I want to contrast Ferdinand Georg Waldmüller (1793-1865) who was the most important Viennese painter of the Biedermeier era. Waldmüller was a little older that the Englishmen, but he too flourished in mid century. His paintings were also detailed and complex narrative tales, set in rather ordinary settings, but Waldmüller was no mere observer and commentator on modern life. He specifically extolled the health-giving qualities of rural life, and the moral virtues of family life.
There was of course a big difference between Victorian Britain and Biedermeier Vienna. The Austrian Empire was ruled by tough, secret intelligence agencies. Lodges, clubs and societies were shut down; members were imprisoned. This effectively forced people from the coffee houses and meeting halls into the privacy of their homes. Private life and social contacts were restricted to a circle of true and reliable friends. Bourgeois geniality and charm were celebrated; poverty, disease and an omnipresent police force were not!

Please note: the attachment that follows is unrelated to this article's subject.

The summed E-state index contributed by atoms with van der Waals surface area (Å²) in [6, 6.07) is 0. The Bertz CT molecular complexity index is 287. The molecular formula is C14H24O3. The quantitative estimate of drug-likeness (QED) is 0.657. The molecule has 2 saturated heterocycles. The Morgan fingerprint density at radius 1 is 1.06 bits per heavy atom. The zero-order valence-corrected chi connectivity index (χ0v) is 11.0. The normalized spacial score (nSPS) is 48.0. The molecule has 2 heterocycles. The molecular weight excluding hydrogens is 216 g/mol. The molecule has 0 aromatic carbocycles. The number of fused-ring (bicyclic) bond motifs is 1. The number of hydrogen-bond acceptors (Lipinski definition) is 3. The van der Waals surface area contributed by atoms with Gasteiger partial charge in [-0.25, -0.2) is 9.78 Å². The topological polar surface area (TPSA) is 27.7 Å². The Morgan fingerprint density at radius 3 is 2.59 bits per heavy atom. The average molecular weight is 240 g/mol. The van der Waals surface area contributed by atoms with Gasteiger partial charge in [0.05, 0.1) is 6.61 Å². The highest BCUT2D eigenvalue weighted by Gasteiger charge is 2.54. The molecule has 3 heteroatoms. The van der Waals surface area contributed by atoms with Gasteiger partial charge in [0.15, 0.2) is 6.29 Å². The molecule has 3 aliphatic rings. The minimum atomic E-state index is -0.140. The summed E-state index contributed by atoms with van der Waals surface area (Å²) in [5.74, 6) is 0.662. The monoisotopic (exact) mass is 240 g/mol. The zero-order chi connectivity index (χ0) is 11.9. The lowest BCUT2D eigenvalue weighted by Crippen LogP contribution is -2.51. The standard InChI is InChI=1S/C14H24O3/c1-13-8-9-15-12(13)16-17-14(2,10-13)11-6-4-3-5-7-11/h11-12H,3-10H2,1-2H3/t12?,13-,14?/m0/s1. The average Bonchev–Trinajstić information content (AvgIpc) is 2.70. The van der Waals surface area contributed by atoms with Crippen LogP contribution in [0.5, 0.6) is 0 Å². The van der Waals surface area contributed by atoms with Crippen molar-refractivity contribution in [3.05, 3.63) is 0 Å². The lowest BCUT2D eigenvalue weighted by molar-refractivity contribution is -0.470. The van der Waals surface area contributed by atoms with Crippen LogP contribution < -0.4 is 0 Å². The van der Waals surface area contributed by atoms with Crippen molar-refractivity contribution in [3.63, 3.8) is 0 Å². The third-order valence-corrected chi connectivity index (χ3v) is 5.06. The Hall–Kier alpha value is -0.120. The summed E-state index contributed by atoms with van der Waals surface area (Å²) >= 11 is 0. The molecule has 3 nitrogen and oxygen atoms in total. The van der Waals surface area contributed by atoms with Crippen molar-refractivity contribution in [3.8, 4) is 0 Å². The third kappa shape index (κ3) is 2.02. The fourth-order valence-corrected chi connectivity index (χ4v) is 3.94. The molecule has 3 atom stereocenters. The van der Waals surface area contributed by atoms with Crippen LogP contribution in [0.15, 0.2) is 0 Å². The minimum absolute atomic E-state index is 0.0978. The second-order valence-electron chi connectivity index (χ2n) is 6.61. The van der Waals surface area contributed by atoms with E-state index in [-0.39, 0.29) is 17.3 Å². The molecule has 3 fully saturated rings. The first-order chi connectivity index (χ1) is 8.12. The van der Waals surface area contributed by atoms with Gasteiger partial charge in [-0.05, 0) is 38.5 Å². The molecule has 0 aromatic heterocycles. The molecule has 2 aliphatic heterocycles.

CorpusChristi Morn, 1857, Belvedere
Joy of Motherhood, 1857, 54 × 42 cm, Neue Galerie Vienna
Grandmother's Birthday, 1856, 72 x 58 cm
We may find sentimentality in art unacceptable these days, but Waldmüller understood the dire consequences of political comment in Biedermeier Vienna.